In Other Articles, Pregnancy

pregnant-mom-articleWritten by: Azza Motara (Registered Dietician, and Mom of 2)

As a mother embarks on her gestational journey, many are left pondering if they are making optimum nutritional choices. Choosing wisely makes for both a healthy mom and baby during and after that precious bundle has arrived.

First trimester: There is no need for increased kilojoules during this time. Exhaustion, nausea, food aversions and vomiting during this time make optimum nutrition rather tricky so eating in response to hunger and what a mother is able to tolerate is best. But this need not be a time of only toast and ginger biscuits! Try rice/oat cakes with a little hummus and a dash of lemon juice, fruit juice ice-lollies (watermelon blended with mint and lemon is great), cold crudités, fruit and veggie kebabs or yogurt and smoothies placed in the freezer.

Second and Third Trimester: A mother requires only an additional 1250 daily kilojoules in this time (the equivalent of a smoothie), dispelling the myth that pregnancy is the ideal time for overindulgence. Top tips include:

  • Try 6 small, healthy meals rather than 3 big ones-Spread small meals throughout the day to maintain blood sugar and lessen common complains like heartburn, lethargy and bloating. Add lots of fresh fruit and vegetables, nuts, wholegrains, beans, legumes, low-fat dairy, lean meats and good fats (avocado, olives and their oils). Be creative and experiment-this might be a great time to add and get hooked on new healthy flavours!
  • Think Low Glycemic Load (GL) meals-opt for low GL foods for sustained energy, and eat carbohydrates with lean protein as this releases the glucose a lot slower and keeps one fuller for longer e.g. a pear with almonds, brown rice with vegetables and steamed salmon. An ideal dinner plate is one where half the plate holds vegetables and/or salad and the remaining half is shared equally between protein and low GL carbohydrate. A GL food directory may be obtained on the internet or consult with a dietician.
  • Eating for two is a common mistake mothers make. Excessive weight gained during pregnancy is related to an increased risk of gestational diabetes and high blood pressure, which may cause further complications during the birth. Likewise, there are increased reports of celebrity’s binge eating during pregnancy in order to lessen weight gain. Needless to say, this is highly dangerous for both mother and infant and sensible weight loss efforts should be reserved post-partum.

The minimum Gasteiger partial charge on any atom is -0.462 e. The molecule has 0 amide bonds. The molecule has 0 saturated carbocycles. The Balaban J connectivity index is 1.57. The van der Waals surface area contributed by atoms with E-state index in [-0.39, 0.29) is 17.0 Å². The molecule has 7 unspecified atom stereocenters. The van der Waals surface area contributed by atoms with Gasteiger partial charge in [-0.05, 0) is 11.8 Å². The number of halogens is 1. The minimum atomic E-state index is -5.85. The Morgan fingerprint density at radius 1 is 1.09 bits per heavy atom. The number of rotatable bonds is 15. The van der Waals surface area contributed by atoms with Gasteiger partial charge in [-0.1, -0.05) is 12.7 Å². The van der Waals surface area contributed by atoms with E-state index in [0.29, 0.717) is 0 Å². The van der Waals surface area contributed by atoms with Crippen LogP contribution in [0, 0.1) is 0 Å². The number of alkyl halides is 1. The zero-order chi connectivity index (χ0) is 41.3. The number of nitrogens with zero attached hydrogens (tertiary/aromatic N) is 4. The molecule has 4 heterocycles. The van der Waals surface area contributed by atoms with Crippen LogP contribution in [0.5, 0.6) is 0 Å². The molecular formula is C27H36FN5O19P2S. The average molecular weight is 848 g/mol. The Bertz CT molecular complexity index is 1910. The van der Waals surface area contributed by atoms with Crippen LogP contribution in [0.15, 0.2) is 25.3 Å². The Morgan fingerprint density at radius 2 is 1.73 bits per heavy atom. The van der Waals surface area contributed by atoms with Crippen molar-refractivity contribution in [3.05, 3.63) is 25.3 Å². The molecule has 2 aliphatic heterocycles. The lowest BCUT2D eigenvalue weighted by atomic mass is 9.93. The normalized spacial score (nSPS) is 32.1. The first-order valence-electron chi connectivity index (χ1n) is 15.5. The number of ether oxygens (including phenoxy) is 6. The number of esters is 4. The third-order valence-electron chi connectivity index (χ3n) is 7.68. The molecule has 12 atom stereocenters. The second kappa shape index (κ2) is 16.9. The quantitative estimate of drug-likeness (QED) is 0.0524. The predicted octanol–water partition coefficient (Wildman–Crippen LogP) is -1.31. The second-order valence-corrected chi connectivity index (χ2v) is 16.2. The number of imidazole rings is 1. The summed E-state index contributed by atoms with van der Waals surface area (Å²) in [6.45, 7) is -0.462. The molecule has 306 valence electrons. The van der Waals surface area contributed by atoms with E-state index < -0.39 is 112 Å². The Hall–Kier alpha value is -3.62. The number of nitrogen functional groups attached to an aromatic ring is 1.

• An often overlooked issue that may be contributing to craving refined foods is lack of sleep. Research indicates that sleep deprivation increases our need for low-nutrient, sugary foods such as cakes, biscuits and sweets which in turn result in less nutrient-rich foods being consumed. Consider improved techniques to ensure a good night’s rest.
  • Add 25-35g of fibre daily-Constipation and haemorrhoids are common during pregnancy. Together with applicable management, drink 8 glasses of water per day; opt for high fibre wholegrains, beans, seeds and nuts; raw fruit and vegetables (with peel where possible), dried fruit and prune juices. Fibre additives or stool softeners should be discussed with the health care provider if required.
  • Supplements: A health care provider will probably recommend a pregnancy multivitamin, omegas and additional folic acid, calcium and iron. Furthermore, 5 beneficial additions include:

Nutrient Requirement per day Dietary sources



Requirement per day

Dietary sources



Low-fat dairy, dark-green leafy vegetables, fortified juices, canned fish with bones



Dried beans, peas, lentils, spinach, pulses, nuts, avocado, strawberries, orange juice



Liver, beef, seafood, dried beans, wheatgerm, oatmeal, dark-green leafy vegetables



Animal sources: Meat, poultry, seafood, eggs. Vegetable sources: veggie burgers, beans, legumes, soya, nuts and nut butters

Vitamin C


citrus fruit and juices, tomatoes, strawberries, dark-green leafy vegetables



  • Do not eat raw, undercooked or smoked meats and fish, Carpaccio, deli meats, cheeses such as brie and camembert, and dairy products that have not been pasteurized as they may increase the risk of illness from the listeria bacterium
  • The dish on fish: Seafood is beneficial during pregnancy because it is rich in omega 3 fatty acids, which are essential for an infant’s brain development. Furthermore, the body does not manufacture adequate amounts of it so dietary sources are essential. Fish such as shark, swordfish, king mackerel and tilefish contain high levels of mercury so are considered dangerous, as they may pass through the placenta, resulting in abnormalities in the foetus or young child’s developing nervous system. Instead enjoy lower-mercury cuts such as hake, butterfish, haddock, Atlantic mackerel, salmon, sardines and tinned tuna 2-3 times a week
  • Strong cravings often indicate a deficiency in a particular nutrient. As long as it is not a very unhealthy one, giving in to cravings now and then is okay
  • Try this quick and delicious festive treat which is crammed with healthy ingredients and perfect for anyone!

Healthy Choc Munchies

200g dark chocolate (70% cocoa)
50g goji berries
125g rough oatcakes
50g pumpkin seeds
50g Brazil nuts (chopped up)
4tsp ground mixed spice
2 tsp ground cinnamon
50g peanut butter
Melt chocolate over double burner. Break oatcakes and crumble. Add berries, nuts, seeds and spices. Stir peanut butter into melted chocolate and mix with rough ingredients. Combine well. Spread mixture onto a baking sheet and refrigerate. Cut into squares.


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